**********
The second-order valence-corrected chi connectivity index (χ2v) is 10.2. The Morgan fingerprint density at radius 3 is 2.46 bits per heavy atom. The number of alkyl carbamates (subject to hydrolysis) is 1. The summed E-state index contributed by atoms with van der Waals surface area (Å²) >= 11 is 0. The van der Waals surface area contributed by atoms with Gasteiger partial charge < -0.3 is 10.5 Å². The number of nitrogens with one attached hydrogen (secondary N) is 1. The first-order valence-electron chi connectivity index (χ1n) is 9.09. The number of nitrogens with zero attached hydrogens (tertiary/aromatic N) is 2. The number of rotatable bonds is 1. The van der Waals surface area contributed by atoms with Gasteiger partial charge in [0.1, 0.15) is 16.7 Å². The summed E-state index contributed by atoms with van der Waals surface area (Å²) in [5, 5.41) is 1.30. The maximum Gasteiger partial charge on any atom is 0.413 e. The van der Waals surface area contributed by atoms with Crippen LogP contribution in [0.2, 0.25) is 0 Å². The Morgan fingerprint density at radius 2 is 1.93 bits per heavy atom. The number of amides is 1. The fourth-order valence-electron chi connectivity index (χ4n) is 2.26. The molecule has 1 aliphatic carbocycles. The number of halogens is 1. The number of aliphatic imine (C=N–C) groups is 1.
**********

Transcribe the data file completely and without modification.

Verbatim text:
The second-order valence-corrected chi connectivity index (χ2v) is 10.2. The Morgan fingerprint density at radius 3 is 2.46 bits per heavy atom. The number of alkyl carbamates (subject to hydrolysis) is 1. The summed E-state index contributed by atoms with van der Waals surface area (Å²) >= 11 is 0. The van der Waals surface area contributed by atoms with Gasteiger partial charge < -0.3 is 10.5 Å². The number of nitrogens with one attached hydrogen (secondary N) is 1. The first-order valence-electron chi connectivity index (χ1n) is 9.09. The number of nitrogens with zero attached hydrogens (tertiary/aromatic N) is 2. The number of rotatable bonds is 1. The van der Waals surface area contributed by atoms with Gasteiger partial charge in [0.1, 0.15) is 16.7 Å². The summed E-state index contributed by atoms with van der Waals surface area (Å²) in [5, 5.41) is 1.30. The maximum Gasteiger partial charge on any atom is 0.413 e. The van der Waals surface area contributed by atoms with Crippen LogP contribution in [0.2, 0.25) is 0 Å². The Morgan fingerprint density at radius 2 is 1.93 bits per heavy atom. The number of amides is 1. The fourth-order valence-electron chi connectivity index (χ4n) is 2.26. The molecule has 1 aliphatic carbocycles. The number of halogens is 1. The number of aliphatic imine (C=N–C) groups is 1.